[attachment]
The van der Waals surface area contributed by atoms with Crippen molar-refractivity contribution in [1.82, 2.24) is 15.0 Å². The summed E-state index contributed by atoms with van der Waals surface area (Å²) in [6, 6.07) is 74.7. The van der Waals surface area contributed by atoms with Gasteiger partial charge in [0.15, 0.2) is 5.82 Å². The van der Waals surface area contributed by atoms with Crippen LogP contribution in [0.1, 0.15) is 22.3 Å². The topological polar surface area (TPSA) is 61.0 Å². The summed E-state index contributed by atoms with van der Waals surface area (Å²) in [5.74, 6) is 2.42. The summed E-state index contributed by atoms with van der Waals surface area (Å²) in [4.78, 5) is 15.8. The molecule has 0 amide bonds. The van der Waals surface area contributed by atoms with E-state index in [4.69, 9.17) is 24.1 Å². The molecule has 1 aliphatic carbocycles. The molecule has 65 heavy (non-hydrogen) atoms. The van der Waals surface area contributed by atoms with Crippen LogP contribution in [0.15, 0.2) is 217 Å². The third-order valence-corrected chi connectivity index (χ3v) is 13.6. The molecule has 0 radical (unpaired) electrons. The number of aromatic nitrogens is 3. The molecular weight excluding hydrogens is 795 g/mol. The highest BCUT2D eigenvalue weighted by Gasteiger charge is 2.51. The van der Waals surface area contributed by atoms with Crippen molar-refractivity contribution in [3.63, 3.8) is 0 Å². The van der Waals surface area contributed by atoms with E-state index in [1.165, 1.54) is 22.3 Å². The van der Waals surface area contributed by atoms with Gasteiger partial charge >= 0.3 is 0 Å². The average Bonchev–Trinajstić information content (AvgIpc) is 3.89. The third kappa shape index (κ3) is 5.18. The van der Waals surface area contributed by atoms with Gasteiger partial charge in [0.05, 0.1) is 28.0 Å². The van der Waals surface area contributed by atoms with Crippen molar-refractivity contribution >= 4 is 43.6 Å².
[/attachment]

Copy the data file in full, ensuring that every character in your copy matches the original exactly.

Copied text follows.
The van der Waals surface area contributed by atoms with Crippen molar-refractivity contribution in [1.82, 2.24) is 15.0 Å². The summed E-state index contributed by atoms with van der Waals surface area (Å²) in [6, 6.07) is 74.7. The van der Waals surface area contributed by atoms with Gasteiger partial charge in [0.15, 0.2) is 5.82 Å². The van der Waals surface area contributed by atoms with Crippen LogP contribution in [0.1, 0.15) is 22.3 Å². The topological polar surface area (TPSA) is 61.0 Å². The summed E-state index contributed by atoms with van der Waals surface area (Å²) in [5.74, 6) is 2.42. The summed E-state index contributed by atoms with van der Waals surface area (Å²) in [4.78, 5) is 15.8. The molecule has 0 amide bonds. The van der Waals surface area contributed by atoms with E-state index in [4.69, 9.17) is 24.1 Å². The molecule has 1 aliphatic carbocycles. The molecule has 65 heavy (non-hydrogen) atoms. The van der Waals surface area contributed by atoms with Crippen LogP contribution in [0.15, 0.2) is 217 Å². The third-order valence-corrected chi connectivity index (χ3v) is 13.6. The molecule has 0 radical (unpaired) electrons. The number of aromatic nitrogens is 3. The molecular weight excluding hydrogens is 795 g/mol. The highest BCUT2D eigenvalue weighted by Gasteiger charge is 2.51. The van der Waals surface area contributed by atoms with Crippen molar-refractivity contribution in [3.63, 3.8) is 0 Å². The van der Waals surface area contributed by atoms with E-state index in [1.165, 1.54) is 22.3 Å². The van der Waals surface area contributed by atoms with Gasteiger partial charge >= 0.3 is 0 Å². The average Bonchev–Trinajstić information content (AvgIpc) is 3.89. The third kappa shape index (κ3) is 5.18. The van der Waals surface area contributed by atoms with Gasteiger partial charge in [0.05, 0.1) is 28.0 Å². The van der Waals surface area contributed by atoms with Crippen molar-refractivity contribution >= 4 is 43.6 Å².